https://docs.microsoft.com/en-us/previous-versions/windows/it-pro/windows-2000-server/cc940095(v=technet.10)

Additionally, from ServerFault:
Quote
Routers can be configured to not respond with an ICMP message that traceroute depends on. Also, MPLS can do that because it is not routing, it is label switching.

When a router needs to create an ICMP message to send back to the source host, that is a low priority task that it may no get around to in time. Also, some router administrators don't want their busy routers to even need to spend cycles doing that, so they disable it altogether. It could also be that network administrators don't want to give away that information.

So a timeout on a *single* host may not mean anything at all.

Quote
There is only one real instance when a timeout on a traceroute is a bad thing. That is when you see timeouts that continue forward in the route. By that I mean when you see an individual timeout and then many more after that. There are two main instances when this can happen, the first and most common is that there is a firewall that was configured to block these packets in the route. The other instance is that a router is dropping packets going THROUGH it (i.e. Forwarding Plane(arms) packets) and this is can be a VERY bad sign. This is usually caused by one of three reasons either the router is overloaded, the router having a software or physical failure or the router is configured to do this(null route/blackholes).
https://www.hostdime.com/resources/trace-routes-timeouts/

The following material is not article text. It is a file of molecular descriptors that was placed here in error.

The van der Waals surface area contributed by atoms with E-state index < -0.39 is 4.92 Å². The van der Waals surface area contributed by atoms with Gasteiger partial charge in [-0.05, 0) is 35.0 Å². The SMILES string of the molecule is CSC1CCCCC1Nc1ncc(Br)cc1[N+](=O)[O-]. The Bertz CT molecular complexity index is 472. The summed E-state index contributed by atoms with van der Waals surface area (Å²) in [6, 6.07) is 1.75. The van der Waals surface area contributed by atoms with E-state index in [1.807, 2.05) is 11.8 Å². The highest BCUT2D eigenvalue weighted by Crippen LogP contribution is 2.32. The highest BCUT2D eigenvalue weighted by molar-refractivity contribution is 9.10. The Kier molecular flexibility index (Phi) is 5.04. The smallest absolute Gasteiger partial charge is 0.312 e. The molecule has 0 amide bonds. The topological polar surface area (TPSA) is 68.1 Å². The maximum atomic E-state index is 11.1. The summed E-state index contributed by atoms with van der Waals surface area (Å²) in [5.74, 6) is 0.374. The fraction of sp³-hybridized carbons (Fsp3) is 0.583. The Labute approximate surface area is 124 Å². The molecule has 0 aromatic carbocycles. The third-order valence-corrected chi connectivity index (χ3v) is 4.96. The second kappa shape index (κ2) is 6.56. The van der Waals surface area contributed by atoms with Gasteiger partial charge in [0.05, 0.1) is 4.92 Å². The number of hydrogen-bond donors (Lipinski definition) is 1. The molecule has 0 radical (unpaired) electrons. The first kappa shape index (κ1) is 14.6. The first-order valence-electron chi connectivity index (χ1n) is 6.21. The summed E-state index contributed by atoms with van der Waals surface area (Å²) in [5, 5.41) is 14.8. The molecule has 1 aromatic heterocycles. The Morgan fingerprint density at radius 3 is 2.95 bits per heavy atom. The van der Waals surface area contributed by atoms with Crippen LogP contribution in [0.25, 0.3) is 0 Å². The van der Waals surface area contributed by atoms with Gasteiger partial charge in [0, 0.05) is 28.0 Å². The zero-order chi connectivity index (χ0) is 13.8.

- Oshyan

What you're failing to understand is if the router doesn't handle ICMP requests, the entire tracert command aborts, so it would end  there, and you'd know there is a firewall block/routing loop/misconfiguration at that router. "Traceroute proceeds unless all (three) sent packets are lost more than twice, then the connection is lost and the route cannot be evaluated" Wikipedia. If the three pings are lost, it tries again, if those three requests fail, it aborts.

It can't get to the next host if it's been blocked, which is why the command aborts..

For example, if I do not use my VPN, and use MetroPCS, tracert will be blocked by the first route, and abort, as my ISP doesn't allow ICMP requests.

Most servers in the commercial world don't block ICMP requests or even UDP or TCP requests of the echo nature, because of debugging concerns of networks and global reach.

And it's simply by about 1000 fold, that the router is just ignoring the request and passing it through (control path) rather than replying, because it's busy. When it hits the control path on a physical router it will almost 100% of the time be dropped unless it's idle. In fact without custom roms I don't think you can even change this low priority behavior unless using a actual server as a core firewall for the data center / network. This is because the CPU of a router is designed specifically for it's data path usage and has hardly any control path power.
98
Terragen Discussion / Re: Speed of downloading images on these forums
« Last post by Oshyan on October 15, 2018, 03:45:25 AM »
Your understanding differs from mine. Tracert is basically pinging all servers from you to a destination server and requesting a response. If a server is configured to not respond to ping (ICMP) requests, it will time out. Many servers are configured this way for security or other reasons and will thus result in a timeout. ICMP is also generally a low priority request so yes, congestion may also result in a timeout. I've seen one or two timeouts in many tracerts I've run over the years, it seldom indicated an issue, and often persisted over many routes to the same end point. It almost certainly indicated a server that was configured not to respond for whatever reason.